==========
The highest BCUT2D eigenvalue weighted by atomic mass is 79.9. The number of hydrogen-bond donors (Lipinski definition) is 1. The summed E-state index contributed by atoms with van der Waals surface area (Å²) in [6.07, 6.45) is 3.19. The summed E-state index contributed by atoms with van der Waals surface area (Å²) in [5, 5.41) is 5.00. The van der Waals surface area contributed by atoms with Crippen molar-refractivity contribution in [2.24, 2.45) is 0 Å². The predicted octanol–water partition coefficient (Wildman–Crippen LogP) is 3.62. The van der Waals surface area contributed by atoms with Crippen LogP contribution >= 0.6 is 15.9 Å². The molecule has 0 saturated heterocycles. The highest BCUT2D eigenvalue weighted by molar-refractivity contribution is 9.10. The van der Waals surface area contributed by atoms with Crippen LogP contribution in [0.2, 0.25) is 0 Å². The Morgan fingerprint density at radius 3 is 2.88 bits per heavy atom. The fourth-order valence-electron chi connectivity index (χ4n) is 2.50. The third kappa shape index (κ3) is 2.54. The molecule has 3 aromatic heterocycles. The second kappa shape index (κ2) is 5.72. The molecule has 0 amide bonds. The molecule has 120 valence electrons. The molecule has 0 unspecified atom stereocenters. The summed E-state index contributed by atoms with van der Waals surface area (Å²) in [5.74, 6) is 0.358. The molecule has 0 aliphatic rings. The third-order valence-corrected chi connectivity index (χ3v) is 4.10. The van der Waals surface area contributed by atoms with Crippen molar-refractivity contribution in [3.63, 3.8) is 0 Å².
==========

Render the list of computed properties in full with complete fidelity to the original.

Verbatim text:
The highest BCUT2D eigenvalue weighted by atomic mass is 79.9. The number of hydrogen-bond donors (Lipinski definition) is 1. The summed E-state index contributed by atoms with van der Waals surface area (Å²) in [6.07, 6.45) is 3.19. The summed E-state index contributed by atoms with van der Waals surface area (Å²) in [5, 5.41) is 5.00. The van der Waals surface area contributed by atoms with Crippen molar-refractivity contribution in [2.24, 2.45) is 0 Å². The predicted octanol–water partition coefficient (Wildman–Crippen LogP) is 3.62. The van der Waals surface area contributed by atoms with Crippen LogP contribution >= 0.6 is 15.9 Å². The molecule has 0 saturated heterocycles. The highest BCUT2D eigenvalue weighted by molar-refractivity contribution is 9.10. The van der Waals surface area contributed by atoms with Crippen LogP contribution in [0.2, 0.25) is 0 Å². The Morgan fingerprint density at radius 3 is 2.88 bits per heavy atom. The fourth-order valence-electron chi connectivity index (χ4n) is 2.50. The third kappa shape index (κ3) is 2.54. The molecule has 3 aromatic heterocycles. The second kappa shape index (κ2) is 5.72. The molecule has 0 amide bonds. The molecule has 120 valence electrons. The molecule has 0 unspecified atom stereocenters. The summed E-state index contributed by atoms with van der Waals surface area (Å²) in [5.74, 6) is 0.358. The molecule has 0 aliphatic rings. The third-order valence-corrected chi connectivity index (χ3v) is 4.10. The van der Waals surface area contributed by atoms with Crippen molar-refractivity contribution in [3.63, 3.8) is 0 Å².